Berendse, F., Berg, B. & Bosatta, E. The effects of lignin and nitrogen on the decomposition of litter in nutrient-poor ecosystems: a theoretical approach. Can. J. Botany 65, 1116–1120 (1987).
Meentemeyer, V. Macroclimate and lignin control of litter decomposition. Ecology 59, 405–472 (1978).
Tian, G., Kang, B. T. & Brussaard, L. Biological effects of plant residues with contrasting chemical compositions under humid tropical conditions-decomposition and nutrient release. Soil Biol. Biochem. 24, 1051–1060 (1992).
Boyer et al. Nitrogen immobilization in plant growth substrates: clean chip residual, pine bark and peatmoss. Intl. J. Agron. doi:10.155/2012/978528 (2012). /10.1155/2012/978528.
Singh, J. S. & Gupta, S. R. 1977. Plant decomposition and soil respiration in terrestrial ecosystems. Bot. Rev. 43, 449–528 (1977).
Gifford, R. M. Plant respiration in productivity models: conceptualization, representation and issues for global terrestrial carbon-cycle research. Funct. Plant Biol. 30, 171–186 (2003).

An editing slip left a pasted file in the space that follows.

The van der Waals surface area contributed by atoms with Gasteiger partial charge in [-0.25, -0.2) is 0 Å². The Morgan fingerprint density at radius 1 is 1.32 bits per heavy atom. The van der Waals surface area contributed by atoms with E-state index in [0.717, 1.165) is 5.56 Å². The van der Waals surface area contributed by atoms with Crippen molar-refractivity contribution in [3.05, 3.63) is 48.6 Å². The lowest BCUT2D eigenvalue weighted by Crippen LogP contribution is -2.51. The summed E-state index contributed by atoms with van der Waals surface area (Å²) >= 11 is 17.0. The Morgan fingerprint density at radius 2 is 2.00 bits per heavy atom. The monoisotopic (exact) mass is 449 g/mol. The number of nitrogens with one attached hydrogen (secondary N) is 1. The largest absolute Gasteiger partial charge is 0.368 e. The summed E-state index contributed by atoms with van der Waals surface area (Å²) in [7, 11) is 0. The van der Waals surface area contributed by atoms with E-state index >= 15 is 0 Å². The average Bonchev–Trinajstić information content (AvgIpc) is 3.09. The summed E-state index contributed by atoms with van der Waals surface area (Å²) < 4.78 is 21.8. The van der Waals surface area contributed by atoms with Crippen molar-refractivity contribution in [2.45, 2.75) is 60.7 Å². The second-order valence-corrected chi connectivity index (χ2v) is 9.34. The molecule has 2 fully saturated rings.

Townsend-Small, A. & Czimczik, C. I. Carbon sequestration and greenhouse gas emissions in urban turf. Geophs. Res. Lett. (2010) 37, L02707, 10.1029/2009GL041675.
Nicese, F. P. & Lazzerini, G. CO2 Sources and sinks in ornamental plant nurseries. Acta Hort. 990, 91–98 (2013).
Adams, D. C. Agriculture and greenhouse gas cap-and-trade. (2009) Available at: http://ageconsearch.umn.edu/bitstream/93679/2/Issue%203.pdf (Accessed 12th February 2012).
Blanford, D. & Josling, T. Greenhouse gas reduction policies and agriculture: implications for production incentives and international trade disciplines. (2009) Available at: http://dspace.cigilibrary.org/jspui/bitstream/123456789/28223/1/Greenhouse%20gas%20reduction%20policies%20and%20agriculture.pdf? (Accessed 2nd February 2014).
Moore, J. N. & Bruggen, K. V. Agriculture’s fate under climate change: economic and environmental imperatives for action. (2011) Available at: http://www.cklawreview.com/wp-content/uploads/vol86no1/MooreVanBruggen.pdf (Accessed 12th December 2011).
Financial support for this research was provided by the USDA-ARS Floriculture Nursery Research Initiative and the Horticulture Research Institute. The authors wish to acknowledge Barry Dorman, Robert Icenogle and Jerry Carrington for technical assistance.
The authors declare no competing financial interests.
About this article
Cite this article
Marble, S., Prior, S., Runion, G. et al. Species and Media Effects on Soil Carbon Dynamics in the Landscape. Sci Rep 6, 25210 (2016). https://doi.org/10.1038/srep25210